Danish three-piece Efterklang never really stand still. Their music isn’t afraid of new directions, so much so that guitarist Rasmus Stolberg has difficulty coming up for a description for what it is that they do. Even this interview was done on the go (beer number four on a Brussels pub crawl). Now, the band are officially back on the ball with their first record since 2010’s ‘Magic Chairs’. ‘Piramida’, a record that veers off on a new (and slightly darker and more electronic ) course, is due to be released later this month. Stolberg was swigging a Gueuze when we met him, and talked to us about the album, making field recordings in a ghost town in Spitsbergen and what it’s like to team up with a classical orchestra.
I found it quite funny to be invited to a ‘walking bar interview session’. Is your aim to test all the bars and Belgian beers today?
Ha ha, not really, but I love Belgian beer.
Which one are you having?
This one’s a Gueuze, very nice.
How many have you tried today? Are you drunk yet?
I’m totally fine! I’ve had about three or four, but I don’t remember their names. All very good. We started this morning at Pain Quotidien, but that’s just a chain, I think. After, we began hopping from one authentic Belgian bar to another. If we’d stayed in the same place all day I’d just sink deeper and deeper in my chair with every interview and I would get very tired. Moving around and seeing different places keeps me alert.
Is it the first time you’re getting to see something of Belgium?
No, we’ve actually been quite present here since the very beginning. I don’t know why, but it was one of the first countries our music was well received. So we like to come back here a lot.
You’re from Denmark – do you feel your music is more appreciated abroad or at home?
In the beginning our music didn’t really work in Denmark but we had success in other countries. And then people went “Oh, look, they played in Sydney’s opera house, we should check them out”, and all of a sudden they love you.
“We felt very alone when we started out because we didn’t know anyone in Denmark who was doing music at least slightly similar to ours.”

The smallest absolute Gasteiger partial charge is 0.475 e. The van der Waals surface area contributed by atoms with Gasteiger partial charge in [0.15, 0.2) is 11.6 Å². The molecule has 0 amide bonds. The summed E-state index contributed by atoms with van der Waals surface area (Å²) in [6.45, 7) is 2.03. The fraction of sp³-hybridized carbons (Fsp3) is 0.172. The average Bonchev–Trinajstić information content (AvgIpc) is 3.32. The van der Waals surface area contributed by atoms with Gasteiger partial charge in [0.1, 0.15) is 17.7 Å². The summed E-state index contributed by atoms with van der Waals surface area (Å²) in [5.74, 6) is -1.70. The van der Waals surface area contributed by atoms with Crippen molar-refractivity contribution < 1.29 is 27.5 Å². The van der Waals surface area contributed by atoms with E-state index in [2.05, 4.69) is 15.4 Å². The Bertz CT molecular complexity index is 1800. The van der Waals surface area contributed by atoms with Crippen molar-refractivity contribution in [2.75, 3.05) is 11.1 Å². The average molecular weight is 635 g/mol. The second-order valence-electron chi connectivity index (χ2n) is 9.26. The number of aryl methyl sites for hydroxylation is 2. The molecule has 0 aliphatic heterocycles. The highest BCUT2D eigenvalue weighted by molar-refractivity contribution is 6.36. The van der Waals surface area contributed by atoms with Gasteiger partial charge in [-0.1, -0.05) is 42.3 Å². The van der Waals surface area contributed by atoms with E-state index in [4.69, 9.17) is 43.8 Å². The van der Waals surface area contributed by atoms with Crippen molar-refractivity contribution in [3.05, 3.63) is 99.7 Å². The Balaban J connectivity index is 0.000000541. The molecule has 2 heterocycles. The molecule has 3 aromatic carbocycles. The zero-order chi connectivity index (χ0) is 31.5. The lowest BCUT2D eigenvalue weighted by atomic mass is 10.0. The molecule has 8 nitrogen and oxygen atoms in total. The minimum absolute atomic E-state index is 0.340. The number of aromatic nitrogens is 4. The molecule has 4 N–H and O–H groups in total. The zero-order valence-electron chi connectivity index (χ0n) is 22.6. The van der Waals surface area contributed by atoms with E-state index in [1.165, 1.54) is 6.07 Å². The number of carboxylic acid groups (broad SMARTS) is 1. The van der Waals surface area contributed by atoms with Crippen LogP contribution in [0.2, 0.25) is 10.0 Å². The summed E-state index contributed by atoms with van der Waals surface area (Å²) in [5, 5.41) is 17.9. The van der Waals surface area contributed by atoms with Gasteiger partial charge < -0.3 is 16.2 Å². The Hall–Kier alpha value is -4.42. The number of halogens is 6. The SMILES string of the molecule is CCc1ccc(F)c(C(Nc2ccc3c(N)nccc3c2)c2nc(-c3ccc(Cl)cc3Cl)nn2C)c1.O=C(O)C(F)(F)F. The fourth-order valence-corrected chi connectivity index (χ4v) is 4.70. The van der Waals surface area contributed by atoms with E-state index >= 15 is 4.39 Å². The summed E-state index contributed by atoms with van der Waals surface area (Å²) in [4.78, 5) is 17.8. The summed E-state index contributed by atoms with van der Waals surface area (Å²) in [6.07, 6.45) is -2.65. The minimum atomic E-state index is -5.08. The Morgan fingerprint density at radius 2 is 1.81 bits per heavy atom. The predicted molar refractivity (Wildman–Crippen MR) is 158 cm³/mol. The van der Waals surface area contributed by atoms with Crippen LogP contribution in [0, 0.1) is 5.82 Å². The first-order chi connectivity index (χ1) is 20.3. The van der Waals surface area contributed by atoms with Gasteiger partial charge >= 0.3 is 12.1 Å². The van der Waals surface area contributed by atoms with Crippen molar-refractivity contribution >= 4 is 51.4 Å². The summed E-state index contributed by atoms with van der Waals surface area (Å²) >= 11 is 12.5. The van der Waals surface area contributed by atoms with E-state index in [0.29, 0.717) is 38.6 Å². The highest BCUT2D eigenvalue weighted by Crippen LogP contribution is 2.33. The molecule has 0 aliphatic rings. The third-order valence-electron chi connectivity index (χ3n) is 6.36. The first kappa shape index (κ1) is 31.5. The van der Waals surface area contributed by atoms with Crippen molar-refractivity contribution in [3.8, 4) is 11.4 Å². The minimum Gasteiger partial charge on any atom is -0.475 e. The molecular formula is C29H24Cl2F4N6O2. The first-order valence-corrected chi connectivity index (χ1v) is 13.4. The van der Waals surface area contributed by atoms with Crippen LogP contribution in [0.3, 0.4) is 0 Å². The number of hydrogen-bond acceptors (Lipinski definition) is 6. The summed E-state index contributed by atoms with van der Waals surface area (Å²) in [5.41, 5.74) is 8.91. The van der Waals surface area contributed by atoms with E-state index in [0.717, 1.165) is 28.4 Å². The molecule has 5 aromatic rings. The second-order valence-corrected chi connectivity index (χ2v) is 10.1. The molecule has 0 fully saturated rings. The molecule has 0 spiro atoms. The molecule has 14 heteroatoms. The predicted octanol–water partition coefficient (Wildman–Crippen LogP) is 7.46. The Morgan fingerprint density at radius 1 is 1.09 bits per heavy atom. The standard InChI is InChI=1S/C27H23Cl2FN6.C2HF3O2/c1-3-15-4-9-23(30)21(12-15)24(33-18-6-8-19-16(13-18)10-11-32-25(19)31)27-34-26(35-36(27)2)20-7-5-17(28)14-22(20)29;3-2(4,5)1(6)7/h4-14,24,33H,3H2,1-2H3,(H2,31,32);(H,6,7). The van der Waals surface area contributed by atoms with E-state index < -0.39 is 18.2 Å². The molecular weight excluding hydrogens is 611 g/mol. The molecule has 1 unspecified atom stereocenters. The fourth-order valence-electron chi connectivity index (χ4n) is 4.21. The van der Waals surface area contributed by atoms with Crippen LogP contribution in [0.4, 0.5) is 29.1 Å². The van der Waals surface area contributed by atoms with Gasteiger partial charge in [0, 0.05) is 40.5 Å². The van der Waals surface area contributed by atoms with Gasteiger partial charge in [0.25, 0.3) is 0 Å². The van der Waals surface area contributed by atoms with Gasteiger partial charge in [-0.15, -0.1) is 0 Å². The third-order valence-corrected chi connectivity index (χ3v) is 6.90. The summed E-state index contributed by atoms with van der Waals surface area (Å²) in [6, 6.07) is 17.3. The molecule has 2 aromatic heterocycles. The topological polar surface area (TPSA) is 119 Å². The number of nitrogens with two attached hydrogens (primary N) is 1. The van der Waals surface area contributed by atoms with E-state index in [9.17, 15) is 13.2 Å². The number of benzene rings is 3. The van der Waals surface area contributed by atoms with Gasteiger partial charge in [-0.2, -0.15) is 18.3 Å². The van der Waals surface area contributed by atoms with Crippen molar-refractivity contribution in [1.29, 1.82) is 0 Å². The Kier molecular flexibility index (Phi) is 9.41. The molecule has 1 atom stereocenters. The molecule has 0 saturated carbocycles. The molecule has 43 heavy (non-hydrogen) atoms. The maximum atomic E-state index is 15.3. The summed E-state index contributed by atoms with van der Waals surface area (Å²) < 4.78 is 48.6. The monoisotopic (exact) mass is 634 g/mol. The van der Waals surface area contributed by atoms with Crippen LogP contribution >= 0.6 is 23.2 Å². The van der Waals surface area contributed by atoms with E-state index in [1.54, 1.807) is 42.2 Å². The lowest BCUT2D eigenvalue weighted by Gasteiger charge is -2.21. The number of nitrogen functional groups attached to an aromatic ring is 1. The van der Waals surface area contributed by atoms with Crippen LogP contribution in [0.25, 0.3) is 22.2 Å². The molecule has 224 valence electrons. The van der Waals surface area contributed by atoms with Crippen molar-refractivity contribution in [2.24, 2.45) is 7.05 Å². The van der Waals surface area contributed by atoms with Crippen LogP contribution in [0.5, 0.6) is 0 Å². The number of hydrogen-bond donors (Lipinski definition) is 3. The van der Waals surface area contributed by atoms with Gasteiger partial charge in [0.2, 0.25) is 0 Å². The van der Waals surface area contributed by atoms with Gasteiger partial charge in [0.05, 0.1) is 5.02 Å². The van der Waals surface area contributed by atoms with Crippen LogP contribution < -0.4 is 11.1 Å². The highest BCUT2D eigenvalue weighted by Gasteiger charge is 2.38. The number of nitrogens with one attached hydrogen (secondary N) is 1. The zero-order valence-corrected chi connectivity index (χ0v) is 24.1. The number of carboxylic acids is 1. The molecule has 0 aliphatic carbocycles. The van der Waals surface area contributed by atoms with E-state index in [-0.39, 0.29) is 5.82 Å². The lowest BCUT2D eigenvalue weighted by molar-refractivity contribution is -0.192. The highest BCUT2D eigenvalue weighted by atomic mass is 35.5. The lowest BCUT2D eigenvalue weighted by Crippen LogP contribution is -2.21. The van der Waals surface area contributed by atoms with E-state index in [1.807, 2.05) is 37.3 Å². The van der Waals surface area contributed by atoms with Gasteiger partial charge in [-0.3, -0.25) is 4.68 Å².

What’s the music scene in Denmark like?
There are so many good Danish bands now. It’s very different from when we started out. We felt very alone at the time because we didn’t know anyone in Denmark who was doing music at least slightly similar to ours.
Do you think there is something like a Danish sound?
No. Music has become so globalised. There were periods in time when you could talk about the electronic music scene in Cologne or something like that, but since the rise of the internet that regionalisation doesn’t really exist anymore.
What are some Danish bands our readers should check out?
If you felt so alone when you started out – were not part of a particular music scene and not very well connected – how did you manage to make it as a band?
There weren’t many Danish labels and the ones we approached sent us away. So at one point we recorded a demo and send it to about 20 international record labels.
The old school way.
Exactly. And it worked! One day we got a call and this guy from the Leaf Label said he really wanted to sign us, he just had to come over and see if we were any good live. We were super nervous because we had only played around 15 gigs so far. But it all worked out. And all of a sudden we had a record that was released all over the world. It was a crazy time, everything happened so fast.
Now you’re with 4AD. Why did you change?
We never had problems with any label we worked with. But 4AD is just out dream label. We can really connect with the musicians, with their history of who they’ve signed in the past. They’ve taken on so many interesting bands, 10 or 20 years ago just as today. TV on the Radio was a massive influence for us, their ‘Return to Cookie Mountain’ album was just amazing. Then there’s Blonde Redhead, The National, …
How would you describe your own sound to someone who’s never listened to it before?
I hate that question, I’m so bad at answering it. Sometimes I say something like ‘experimental rock and orchestral pop’ but I hate myself every time I say it. It’s so difficult to describe. It’s not rock, it’s not pop, not folk, not electronic, not post rock, not punk…and I hate the word indie, I don’t think it’s indie. I don’t know what it is, but it’s a mixture that seems very familiar.
“To tell you the truth, we’ve never performed a concert just the three of us. We don’t really know what it would be like.”
For most of your live performances you take on additional musicians – why do you feel that’s necessary?